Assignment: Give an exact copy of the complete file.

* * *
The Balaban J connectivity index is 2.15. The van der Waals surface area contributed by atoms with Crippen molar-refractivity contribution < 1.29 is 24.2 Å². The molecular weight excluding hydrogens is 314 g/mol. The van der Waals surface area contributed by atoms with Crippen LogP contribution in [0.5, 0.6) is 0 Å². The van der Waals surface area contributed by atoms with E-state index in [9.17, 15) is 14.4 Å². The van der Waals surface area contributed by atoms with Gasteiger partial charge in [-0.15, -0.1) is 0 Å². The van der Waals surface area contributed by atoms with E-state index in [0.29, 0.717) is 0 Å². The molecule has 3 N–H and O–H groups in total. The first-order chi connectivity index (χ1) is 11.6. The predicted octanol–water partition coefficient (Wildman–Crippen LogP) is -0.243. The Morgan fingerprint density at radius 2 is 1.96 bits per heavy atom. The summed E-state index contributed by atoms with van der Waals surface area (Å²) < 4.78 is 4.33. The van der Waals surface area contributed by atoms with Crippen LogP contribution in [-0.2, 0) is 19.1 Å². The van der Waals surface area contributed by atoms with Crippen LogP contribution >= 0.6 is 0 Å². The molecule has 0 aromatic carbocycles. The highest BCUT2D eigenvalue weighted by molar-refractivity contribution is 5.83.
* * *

The Balaban J connectivity index is 2.15. The van der Waals surface area contributed by atoms with Crippen molar-refractivity contribution < 1.29 is 24.2 Å². The molecular weight excluding hydrogens is 314 g/mol. The van der Waals surface area contributed by atoms with Crippen LogP contribution in [0.5, 0.6) is 0 Å². The van der Waals surface area contributed by atoms with E-state index in [9.17, 15) is 14.4 Å². The van der Waals surface area contributed by atoms with Gasteiger partial charge in [-0.15, -0.1) is 0 Å². The van der Waals surface area contributed by atoms with E-state index in [0.29, 0.717) is 0 Å². The molecule has 3 N–H and O–H groups in total. The first-order chi connectivity index (χ1) is 11.6. The predicted octanol–water partition coefficient (Wildman–Crippen LogP) is -0.243. The Morgan fingerprint density at radius 2 is 1.96 bits per heavy atom. The summed E-state index contributed by atoms with van der Waals surface area (Å²) < 4.78 is 4.33. The van der Waals surface area contributed by atoms with Crippen LogP contribution in [-0.2, 0) is 19.1 Å². The van der Waals surface area contributed by atoms with Crippen LogP contribution >= 0.6 is 0 Å². The molecule has 0 aromatic carbocycles. The highest BCUT2D eigenvalue weighted by molar-refractivity contribution is 5.83.